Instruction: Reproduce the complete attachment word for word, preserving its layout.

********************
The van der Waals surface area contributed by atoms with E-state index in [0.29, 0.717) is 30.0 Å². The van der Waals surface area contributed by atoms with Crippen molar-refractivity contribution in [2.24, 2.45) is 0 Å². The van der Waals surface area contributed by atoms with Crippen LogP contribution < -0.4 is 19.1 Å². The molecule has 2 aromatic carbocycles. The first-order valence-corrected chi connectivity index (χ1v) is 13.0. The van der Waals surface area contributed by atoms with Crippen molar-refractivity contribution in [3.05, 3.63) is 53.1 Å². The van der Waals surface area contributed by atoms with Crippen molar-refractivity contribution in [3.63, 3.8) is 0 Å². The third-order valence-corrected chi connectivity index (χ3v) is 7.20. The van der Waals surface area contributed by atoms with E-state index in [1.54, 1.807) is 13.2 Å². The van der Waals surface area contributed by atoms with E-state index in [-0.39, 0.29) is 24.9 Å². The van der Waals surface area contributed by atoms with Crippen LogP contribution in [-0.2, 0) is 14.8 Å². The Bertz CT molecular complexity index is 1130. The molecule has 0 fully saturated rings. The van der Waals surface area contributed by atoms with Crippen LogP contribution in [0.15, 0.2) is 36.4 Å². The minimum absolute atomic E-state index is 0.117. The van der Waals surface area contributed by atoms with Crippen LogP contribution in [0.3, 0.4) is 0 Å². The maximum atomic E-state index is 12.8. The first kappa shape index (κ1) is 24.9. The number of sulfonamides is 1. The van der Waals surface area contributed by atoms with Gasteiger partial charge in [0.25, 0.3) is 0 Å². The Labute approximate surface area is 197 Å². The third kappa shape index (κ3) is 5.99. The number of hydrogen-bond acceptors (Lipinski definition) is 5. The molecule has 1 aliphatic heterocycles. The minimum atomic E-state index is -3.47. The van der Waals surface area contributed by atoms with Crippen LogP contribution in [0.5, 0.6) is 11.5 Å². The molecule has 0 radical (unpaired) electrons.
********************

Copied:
The van der Waals surface area contributed by atoms with E-state index in [0.29, 0.717) is 30.0 Å². The van der Waals surface area contributed by atoms with Crippen molar-refractivity contribution in [2.24, 2.45) is 0 Å². The van der Waals surface area contributed by atoms with Crippen LogP contribution < -0.4 is 19.1 Å². The molecule has 2 aromatic carbocycles. The first-order valence-corrected chi connectivity index (χ1v) is 13.0. The van der Waals surface area contributed by atoms with Crippen molar-refractivity contribution in [3.05, 3.63) is 53.1 Å². The van der Waals surface area contributed by atoms with Crippen molar-refractivity contribution in [3.63, 3.8) is 0 Å². The third-order valence-corrected chi connectivity index (χ3v) is 7.20. The van der Waals surface area contributed by atoms with E-state index in [1.54, 1.807) is 13.2 Å². The van der Waals surface area contributed by atoms with E-state index in [-0.39, 0.29) is 24.9 Å². The van der Waals surface area contributed by atoms with Crippen LogP contribution in [-0.2, 0) is 14.8 Å². The Bertz CT molecular complexity index is 1130. The molecule has 0 fully saturated rings. The van der Waals surface area contributed by atoms with Crippen LogP contribution in [0.15, 0.2) is 36.4 Å². The minimum absolute atomic E-state index is 0.117. The van der Waals surface area contributed by atoms with Crippen LogP contribution in [0.3, 0.4) is 0 Å². The maximum atomic E-state index is 12.8. The first kappa shape index (κ1) is 24.9. The number of sulfonamides is 1. The van der Waals surface area contributed by atoms with Gasteiger partial charge in [0.25, 0.3) is 0 Å². The Labute approximate surface area is 197 Å². The third kappa shape index (κ3) is 5.99. The number of hydrogen-bond acceptors (Lipinski definition) is 5. The molecule has 1 aliphatic heterocycles. The minimum atomic E-state index is -3.47. The van der Waals surface area contributed by atoms with Crippen LogP contribution in [0.5, 0.6) is 11.5 Å². The molecule has 0 radical (unpaired) electrons.